You may have heard of the two most common types of urinary incontinence:
- stress urinary incontinence (SUI) caused by weakened pelvic floor muscles and tissues when there is increased pressure on the bladder from exertion.
– and –
- urge urinary incontinence, also called overactive bladder (OAB), which occurs as a sudden involuntary contraction of the bladder’s muscle wall, creating an unstoppable urge to urinate and leakage.
But have you heard about a lesser-known form of urinary incontinence called overflow urinary incontinence?
In the case of overflow incontinence, one has a frequent or constant experience of dribbling urine. It can happen day or night. He or she can’t fully empty their bladder. Since the bladder doesn’t empty completely, it results in spillage or leakage. And the almost funny part is, you may or may not have the feeling you need to go.
The system controlling urination is complex, and things can go wrong. The following are known causes of overflow incontinence:
- Bladder muscle weakness
- Blockage to urine flow
- Nerve damage
- Certain medications
The blockage to urine flow can be caused from conditions such as tumors or an enlarged prostate. It can also happen due to bladder stones, severe uterine prolapse or scar tissue. In some cases it can be related to cardiovascular diseases or diabetes.
Overflow urinary incontinence results when something blocks the normal flow of urine out of the bladder. It can happen to both women and men. It can also happen when the bladder muscles become underactive – making it the exact opposite of overactive bladder (OAB) – causing one to not feel the urge to urinate.
Embarrassment, annoyance, the need for expensive pads and anxiety are all concerns for the person dealing with overflow incontinence. Another concern, however, is that the urine left in the bladder becomes a breeding ground for bacteria, increasing the risk of reoccurring urinary tract infections.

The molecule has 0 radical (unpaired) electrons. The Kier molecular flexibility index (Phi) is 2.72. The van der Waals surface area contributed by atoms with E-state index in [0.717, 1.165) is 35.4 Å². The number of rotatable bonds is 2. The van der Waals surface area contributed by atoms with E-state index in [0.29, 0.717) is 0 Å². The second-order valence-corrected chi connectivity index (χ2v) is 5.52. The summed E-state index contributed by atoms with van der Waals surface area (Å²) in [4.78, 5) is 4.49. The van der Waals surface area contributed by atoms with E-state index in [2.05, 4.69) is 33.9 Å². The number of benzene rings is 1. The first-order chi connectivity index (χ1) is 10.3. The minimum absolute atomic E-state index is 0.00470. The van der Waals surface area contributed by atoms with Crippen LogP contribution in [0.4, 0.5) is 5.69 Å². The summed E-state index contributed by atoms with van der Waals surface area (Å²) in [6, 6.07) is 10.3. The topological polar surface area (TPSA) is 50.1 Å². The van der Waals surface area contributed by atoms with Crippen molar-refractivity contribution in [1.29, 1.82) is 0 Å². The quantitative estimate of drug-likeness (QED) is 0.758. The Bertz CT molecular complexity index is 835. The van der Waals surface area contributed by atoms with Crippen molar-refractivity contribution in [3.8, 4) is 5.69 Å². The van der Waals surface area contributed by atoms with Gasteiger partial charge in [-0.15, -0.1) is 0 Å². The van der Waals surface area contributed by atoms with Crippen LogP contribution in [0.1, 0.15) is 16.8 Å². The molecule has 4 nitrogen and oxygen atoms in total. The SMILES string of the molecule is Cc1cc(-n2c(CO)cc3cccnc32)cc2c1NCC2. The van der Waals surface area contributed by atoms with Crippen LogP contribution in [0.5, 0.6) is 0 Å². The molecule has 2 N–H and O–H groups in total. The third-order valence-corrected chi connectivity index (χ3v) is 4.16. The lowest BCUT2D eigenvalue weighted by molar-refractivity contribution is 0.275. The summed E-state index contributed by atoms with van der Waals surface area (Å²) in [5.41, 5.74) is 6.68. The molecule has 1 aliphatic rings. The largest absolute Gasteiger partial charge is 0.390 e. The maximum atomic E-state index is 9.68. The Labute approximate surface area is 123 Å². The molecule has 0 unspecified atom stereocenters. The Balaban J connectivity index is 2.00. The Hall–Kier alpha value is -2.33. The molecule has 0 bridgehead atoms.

The following tests may need to be performed:
- Bladder stress test
- Urinalysis and urine culture
Treatment may include medications, the use of a catheter, pelvic floor exercises, biofeedback and surgery (if something such as a tumor or enlarged prostate is creating the blockage).
It is important you be seen by a physician, including an urologist, and a well-trained, experienced pelvic floor physical therapist. Expect to be asked some of the following questions at your visit:
- How often do you go to the bathroom?
- Do you leak constantly?
- Do you get frequent urinary tract infections?
- What medications are you taking?
- Do you have trouble starting and stopping the flow?
- Are there certain activities that cause you to leak?
- Do you leak before you get to the bathroom?
- Have you had a back injury?
- Do you experience pain or burning when you leak?
- Do you have any other medical conditions?
Replying with accurate answers, despite embarrassment, will help the healthcare professional better diagnose and come up with the course of action you need.
Questions? Give me a call 816-607-3747 or message me. I’m always happy to chat.